Research Papers on Speech Disorders
Speech disorders, also known as speech impediments, are instances where a person’s normal speech is disrupted. Two of the most common speech disorders are stuttering and lisping. In certain cases, extreme speech disorder can render a person mute, or unable to speak.
Speech pathologists will use three levels of classification in determining the type and severity of a speech disorder. This classification leads to proper treatment of the disorder. The levels of classification are:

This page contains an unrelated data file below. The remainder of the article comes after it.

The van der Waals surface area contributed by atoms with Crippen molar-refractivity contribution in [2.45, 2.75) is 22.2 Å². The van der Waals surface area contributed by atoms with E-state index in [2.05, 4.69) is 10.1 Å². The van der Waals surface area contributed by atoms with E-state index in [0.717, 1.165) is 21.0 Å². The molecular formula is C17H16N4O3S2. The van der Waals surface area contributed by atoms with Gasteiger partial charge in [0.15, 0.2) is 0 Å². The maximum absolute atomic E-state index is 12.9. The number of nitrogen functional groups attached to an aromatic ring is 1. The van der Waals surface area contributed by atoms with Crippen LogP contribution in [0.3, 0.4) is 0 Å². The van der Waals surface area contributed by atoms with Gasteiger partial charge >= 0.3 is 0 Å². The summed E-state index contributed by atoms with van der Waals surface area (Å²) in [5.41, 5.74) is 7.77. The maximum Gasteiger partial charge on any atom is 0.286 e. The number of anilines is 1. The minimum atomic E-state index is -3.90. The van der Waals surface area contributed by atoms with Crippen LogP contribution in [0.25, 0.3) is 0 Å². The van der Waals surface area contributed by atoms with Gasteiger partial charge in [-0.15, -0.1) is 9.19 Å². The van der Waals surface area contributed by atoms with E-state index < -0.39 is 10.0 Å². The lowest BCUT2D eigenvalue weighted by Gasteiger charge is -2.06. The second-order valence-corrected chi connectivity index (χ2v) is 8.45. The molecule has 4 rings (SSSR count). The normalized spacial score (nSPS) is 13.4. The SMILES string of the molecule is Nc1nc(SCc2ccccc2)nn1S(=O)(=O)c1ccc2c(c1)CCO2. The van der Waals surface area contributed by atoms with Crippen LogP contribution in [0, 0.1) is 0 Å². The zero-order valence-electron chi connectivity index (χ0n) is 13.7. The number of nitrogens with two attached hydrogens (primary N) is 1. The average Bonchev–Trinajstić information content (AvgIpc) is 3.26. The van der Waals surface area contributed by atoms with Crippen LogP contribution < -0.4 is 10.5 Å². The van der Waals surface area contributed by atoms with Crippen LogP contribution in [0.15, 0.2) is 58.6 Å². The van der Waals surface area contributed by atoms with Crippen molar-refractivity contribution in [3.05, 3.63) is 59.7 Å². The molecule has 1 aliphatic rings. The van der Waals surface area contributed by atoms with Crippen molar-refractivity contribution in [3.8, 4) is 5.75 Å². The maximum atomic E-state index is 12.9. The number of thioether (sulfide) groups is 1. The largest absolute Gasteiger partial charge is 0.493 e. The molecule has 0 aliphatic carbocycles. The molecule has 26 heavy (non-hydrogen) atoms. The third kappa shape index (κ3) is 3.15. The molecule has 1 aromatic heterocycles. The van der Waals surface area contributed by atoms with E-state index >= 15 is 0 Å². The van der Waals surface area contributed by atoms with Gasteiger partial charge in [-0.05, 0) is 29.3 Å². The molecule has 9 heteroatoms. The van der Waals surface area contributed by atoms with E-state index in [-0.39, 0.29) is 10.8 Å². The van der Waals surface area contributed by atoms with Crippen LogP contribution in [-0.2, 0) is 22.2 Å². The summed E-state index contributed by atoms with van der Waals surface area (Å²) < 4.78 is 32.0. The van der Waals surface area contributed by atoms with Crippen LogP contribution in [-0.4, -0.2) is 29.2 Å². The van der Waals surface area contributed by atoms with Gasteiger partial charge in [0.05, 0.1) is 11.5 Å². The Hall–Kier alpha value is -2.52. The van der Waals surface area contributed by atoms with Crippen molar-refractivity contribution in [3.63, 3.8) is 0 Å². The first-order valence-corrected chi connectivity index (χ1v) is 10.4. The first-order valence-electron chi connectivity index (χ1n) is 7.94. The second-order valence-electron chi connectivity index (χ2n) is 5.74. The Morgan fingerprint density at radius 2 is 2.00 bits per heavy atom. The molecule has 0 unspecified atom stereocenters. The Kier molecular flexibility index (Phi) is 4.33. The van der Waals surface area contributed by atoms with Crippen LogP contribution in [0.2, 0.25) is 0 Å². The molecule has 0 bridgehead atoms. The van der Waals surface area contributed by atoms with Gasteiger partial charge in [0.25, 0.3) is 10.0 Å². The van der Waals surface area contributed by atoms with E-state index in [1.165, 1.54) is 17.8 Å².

- Sounds the individual can produce, including phonemic (produced easily) and phonetic (produced upon request);
- Stimulable sounds, either easily produced or after demonstration;
- The realization that a person cannot produce a sound, either voluntarily or ever observed.
Causes of Speech Disorders
While the causes of speech disorders are often unknown, there are several major types of speech disorder. Apraxia is the inconsistent pronunciation and rearranging of sounds. Dysarthria is a paralysis of the speech muscles. Both of these may be caused by strokes.
Dysprosody is the rarest of speech disorders, and usually results from something like a brain tumor or injury. It is marked by alterations in speech intensity, rhythm, cadence and intonation. Stuttering is perhaps the most common speech disorder, affecting upwards of one percent of the adult population.